[al-kuh-zahr, al-kaz-er; Spanish ahl-kah-thahr]
See more synonyms for Alcázar on
  1. the palace of the Moorish kings in Seville, Spain: later used by Spanish kings.
  2. (lowercase) a castle or fortress of the Spanish Moors.

Origin of Alcázar

< Spanish < Arabic al the + qaṣr < Latin castrum castle, stronghold Unabridged Based on the Random House Unabridged Dictionary, © Random House, Inc. 2018

Examples from the Web for alcazar

Historical Examples of alcazar

  • The old Alcazar of the Moors was a noble building of great extent.

    Old Continental Towns

    Walter M. Gallichan

  • At the same time disappeared the main entrance to the Alcazar.

    Southern Spain

    A.F. Calvert

  • Historically, you may say, the Alcazar is a Christian work; artistically, Mohammedan.

    Southern Spain

    A.F. Calvert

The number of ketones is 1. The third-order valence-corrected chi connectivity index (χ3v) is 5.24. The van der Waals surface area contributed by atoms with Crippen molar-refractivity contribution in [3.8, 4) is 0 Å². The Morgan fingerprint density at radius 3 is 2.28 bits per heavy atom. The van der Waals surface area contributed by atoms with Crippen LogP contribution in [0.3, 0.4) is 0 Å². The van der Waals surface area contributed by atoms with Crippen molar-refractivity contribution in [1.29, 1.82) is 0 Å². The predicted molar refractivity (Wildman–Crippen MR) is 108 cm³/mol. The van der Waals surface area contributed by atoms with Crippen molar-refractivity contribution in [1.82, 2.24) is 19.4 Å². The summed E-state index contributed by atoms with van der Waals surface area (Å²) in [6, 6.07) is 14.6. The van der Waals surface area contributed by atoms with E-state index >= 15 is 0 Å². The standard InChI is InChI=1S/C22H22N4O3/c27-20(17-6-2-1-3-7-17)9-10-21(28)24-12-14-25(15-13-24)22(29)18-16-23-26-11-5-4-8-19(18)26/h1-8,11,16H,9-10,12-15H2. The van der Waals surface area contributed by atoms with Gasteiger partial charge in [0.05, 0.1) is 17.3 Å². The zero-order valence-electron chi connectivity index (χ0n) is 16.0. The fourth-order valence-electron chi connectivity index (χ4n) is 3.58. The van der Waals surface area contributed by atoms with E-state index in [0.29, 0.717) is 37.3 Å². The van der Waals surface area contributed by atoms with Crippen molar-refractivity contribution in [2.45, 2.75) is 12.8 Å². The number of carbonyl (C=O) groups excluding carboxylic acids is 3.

• To outward seeming the Alcazar is as Moorish a monument as the Alhambra.

    Southern Spain

    A.F. Calvert

  • Blanchet, too, calls him Penalosa; but Alcazar gives his name as Penalver.

    The History of Cuba, vol. 2

    Willis Fletcher Johnson

British Dictionary definitions for alcazar


  1. any of various palaces or fortresses built in Spain by the Moors

Word Origin for alcazar

C17: from Spanish, from Arabic al-qasr the castle
Collins English Dictionary - Complete & Unabridged 2012 Digital Edition © William Collins Sons & Co. Ltd. 1979, 1986 © HarperCollins Publishers 1998, 2000, 2003, 2005, 2006, 2007, 2009, 2012